PE Week Wire: Tues., July 10, 2007

Ratings agency Moody’s recently issued a report titled “Rating Private Equity Transactions.” Perhaps a more suitable title would have been “Berating Private Equity Transactions,” since much of the report took a critical stance on some of the current LBO marketplace’s defining characteristics—namely the industry’s willingness take out dividends rather than repay the large amounts of debt used to make the acquisition.

Moody’s pointed the finger at specific companies including WideOpenWest (owned by Avista Capital Partners) and San Juan Cable (owned by MidOcean Partners). Moody’s downgraded the debt of both portfolio companies after they completed “unanticipated dividends” within 18 months of acquisition. Avista’s dividend was more than twice the size of the firm’s initial equity investment in WideOpenWest, Moody’s noted.

To Moody’s, buyout firms’ recap proclivity calls into question the oft-chanted industry mantra that LBO shops—compared to public companies—aren’t as focused on short-term results because they invest over a longer time horizon. The ratings agency noted that the lackluster IPO market could be one reason that firms take out these dividends, as a means of ensuring some sort of gracious exit.

Indeed, according to investment bank Freeman & Co., financial sponsors on a global basis saw more than $71 billion in proceeds from dividend recaps last year, a 10 percent increase from 2005’s $64.9 billion. Making those numbers even more meaningful is that 2004 saw dividend recap proceeds of only $41 billion while 2003 only measured in with about $10 billion.

But what happens after the payout? Moody’s expressed concern about the strength of a firm’s commitment to a company once it no longer has an equity investment in it. “The larger the equity investment … the more motivated the private equity firm to insure the overall success of the company,” Moody’s said. After a dividend recap, the company is likely even more encumbered by debt, while the sponsor may no longer have any skin in the game at all.

Of course what Moody’s does not take into account is that simply by owning the company, a buyout firm is on the hook since its name is attached to the company’s performance. If a firm blows up a deal just for a quick payout, limited partners might not be too keen on taking part in that firm’s next fund.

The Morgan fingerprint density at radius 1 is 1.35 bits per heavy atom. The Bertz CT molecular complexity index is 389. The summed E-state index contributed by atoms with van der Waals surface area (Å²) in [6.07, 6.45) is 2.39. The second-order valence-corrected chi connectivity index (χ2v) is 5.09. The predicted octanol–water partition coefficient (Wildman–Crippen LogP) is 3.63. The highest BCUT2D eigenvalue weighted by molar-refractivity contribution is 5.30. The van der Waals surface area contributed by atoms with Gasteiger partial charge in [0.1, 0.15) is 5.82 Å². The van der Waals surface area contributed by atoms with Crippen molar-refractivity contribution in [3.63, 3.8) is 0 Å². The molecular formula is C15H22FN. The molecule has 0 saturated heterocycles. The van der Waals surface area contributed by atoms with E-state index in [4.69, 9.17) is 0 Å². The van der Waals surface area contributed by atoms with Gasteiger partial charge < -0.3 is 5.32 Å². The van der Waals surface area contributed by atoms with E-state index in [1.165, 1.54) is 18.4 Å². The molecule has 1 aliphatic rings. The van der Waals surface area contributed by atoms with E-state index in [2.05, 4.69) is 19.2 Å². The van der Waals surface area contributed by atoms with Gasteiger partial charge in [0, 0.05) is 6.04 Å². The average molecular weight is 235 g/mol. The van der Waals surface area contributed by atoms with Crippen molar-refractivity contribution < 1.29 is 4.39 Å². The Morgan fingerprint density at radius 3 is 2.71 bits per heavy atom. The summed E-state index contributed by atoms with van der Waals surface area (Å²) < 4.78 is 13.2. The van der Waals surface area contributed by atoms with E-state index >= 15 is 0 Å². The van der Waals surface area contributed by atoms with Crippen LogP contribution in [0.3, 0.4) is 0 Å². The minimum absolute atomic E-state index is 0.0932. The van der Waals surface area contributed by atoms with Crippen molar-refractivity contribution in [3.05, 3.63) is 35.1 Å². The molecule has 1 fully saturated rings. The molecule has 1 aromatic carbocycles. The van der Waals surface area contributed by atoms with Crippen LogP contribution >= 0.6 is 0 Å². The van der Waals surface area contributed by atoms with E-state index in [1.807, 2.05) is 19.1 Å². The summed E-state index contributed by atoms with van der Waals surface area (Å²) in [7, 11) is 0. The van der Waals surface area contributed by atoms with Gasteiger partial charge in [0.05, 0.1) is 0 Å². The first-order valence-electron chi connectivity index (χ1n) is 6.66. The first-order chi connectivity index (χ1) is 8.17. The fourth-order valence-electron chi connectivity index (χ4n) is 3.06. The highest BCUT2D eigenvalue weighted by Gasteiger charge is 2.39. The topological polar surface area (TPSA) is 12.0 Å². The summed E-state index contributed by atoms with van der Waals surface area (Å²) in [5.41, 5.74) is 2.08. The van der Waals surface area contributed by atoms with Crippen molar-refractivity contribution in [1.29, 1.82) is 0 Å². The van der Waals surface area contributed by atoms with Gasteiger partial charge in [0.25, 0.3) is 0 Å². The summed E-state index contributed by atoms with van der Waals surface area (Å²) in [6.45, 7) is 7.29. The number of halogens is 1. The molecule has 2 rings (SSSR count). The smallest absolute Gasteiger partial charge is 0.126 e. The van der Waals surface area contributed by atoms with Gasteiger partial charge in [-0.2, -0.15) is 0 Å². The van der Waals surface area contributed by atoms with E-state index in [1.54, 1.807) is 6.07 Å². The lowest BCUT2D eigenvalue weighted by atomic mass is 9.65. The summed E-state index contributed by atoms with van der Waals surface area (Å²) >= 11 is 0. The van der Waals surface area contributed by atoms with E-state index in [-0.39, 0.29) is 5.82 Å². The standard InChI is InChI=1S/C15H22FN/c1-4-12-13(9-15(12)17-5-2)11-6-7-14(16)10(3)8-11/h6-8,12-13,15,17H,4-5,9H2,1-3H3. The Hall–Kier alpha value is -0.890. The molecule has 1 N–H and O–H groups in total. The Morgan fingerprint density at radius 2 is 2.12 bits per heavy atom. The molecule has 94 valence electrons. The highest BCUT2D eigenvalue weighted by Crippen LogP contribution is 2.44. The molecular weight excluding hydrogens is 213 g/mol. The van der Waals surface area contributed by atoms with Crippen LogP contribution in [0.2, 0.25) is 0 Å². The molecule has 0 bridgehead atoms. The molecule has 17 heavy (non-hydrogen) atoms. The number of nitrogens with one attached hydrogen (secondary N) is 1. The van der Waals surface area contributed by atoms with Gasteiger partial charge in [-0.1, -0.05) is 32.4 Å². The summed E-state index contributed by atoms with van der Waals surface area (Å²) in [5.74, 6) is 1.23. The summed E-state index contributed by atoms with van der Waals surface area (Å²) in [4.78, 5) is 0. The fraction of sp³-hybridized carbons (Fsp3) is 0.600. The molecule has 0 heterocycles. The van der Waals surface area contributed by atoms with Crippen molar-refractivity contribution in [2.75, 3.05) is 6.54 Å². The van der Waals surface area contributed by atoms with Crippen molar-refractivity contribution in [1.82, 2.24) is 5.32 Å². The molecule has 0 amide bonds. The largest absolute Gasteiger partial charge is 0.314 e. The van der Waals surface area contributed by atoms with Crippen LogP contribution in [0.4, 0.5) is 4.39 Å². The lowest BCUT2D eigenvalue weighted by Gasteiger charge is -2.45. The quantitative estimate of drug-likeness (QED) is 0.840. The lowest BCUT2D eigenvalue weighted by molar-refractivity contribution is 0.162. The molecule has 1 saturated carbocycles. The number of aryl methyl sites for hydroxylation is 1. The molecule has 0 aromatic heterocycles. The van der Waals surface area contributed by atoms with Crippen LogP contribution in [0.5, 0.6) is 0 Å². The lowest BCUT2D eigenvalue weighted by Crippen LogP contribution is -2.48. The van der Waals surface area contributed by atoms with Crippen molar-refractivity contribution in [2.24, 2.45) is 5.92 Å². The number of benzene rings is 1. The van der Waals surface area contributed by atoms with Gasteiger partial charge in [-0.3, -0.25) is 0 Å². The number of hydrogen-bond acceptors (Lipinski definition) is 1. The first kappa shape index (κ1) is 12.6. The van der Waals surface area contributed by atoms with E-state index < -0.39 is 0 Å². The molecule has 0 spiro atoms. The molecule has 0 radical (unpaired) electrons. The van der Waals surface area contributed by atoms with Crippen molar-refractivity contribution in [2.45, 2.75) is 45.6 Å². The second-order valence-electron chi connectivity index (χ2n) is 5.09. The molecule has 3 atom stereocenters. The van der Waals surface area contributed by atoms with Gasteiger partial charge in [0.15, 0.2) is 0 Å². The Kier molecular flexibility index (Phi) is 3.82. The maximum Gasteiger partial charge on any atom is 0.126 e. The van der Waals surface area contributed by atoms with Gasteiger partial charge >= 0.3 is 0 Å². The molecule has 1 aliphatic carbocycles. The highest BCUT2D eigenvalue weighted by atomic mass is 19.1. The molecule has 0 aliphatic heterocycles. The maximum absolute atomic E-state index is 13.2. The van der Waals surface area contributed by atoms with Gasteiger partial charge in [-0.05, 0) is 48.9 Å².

I know firsthand that many general partners refuse to take stock in what ratings agencies have to say about their marketplace, at least when they’re speaking on the record. After all, it seems that every time a company is levered up, the ratings agencies pounce on it with a press release that notes how risky the deal is and how much strain the additional debt puts on the company, even though debt is the very life-blood of the LBO industry.

But one is left to wonder how long the current economy, which has easily shouldered the weight of some heavily levered deals, can last. For Q2 2007, Standard & Poor’s Leveraged Commentary & Data, says the average debt-to-EBITDA ratio for buyouts of companies with more than $50 million of EBITDA was about 7x, while companies with up to $50 million of EBITDA command an average leverage ratio of just more than 6x EBITDA. It’s hard to see how LBO firms can go much higher.

Today’s blog is by Ari Nathanson, Senior Editor of Buyouts Magazine.

Press releases should be directed to Amanda Palmer editor of EVCJ at, +44 (0) 207 369 7768.

Top Three

Carlyle, the $58.5 billion global private equity firm, has provided a $2.7 billion exit opportunity for the Alexander family from Sequa Corporation. Gail Binderman, chairman of the board of Sequa and daughter of Norman Alexander who set up the company 50 years ago, has agreed to sell all Class A and B shares of Sequa for $175, a 54% premium on the 6 July 2007 closing price. Coincidentally, the executors of the estate of Norman Alexander representing approximately 54% of the outstanding voting power of the Company have entered into a voting agreement in favour of the transaction.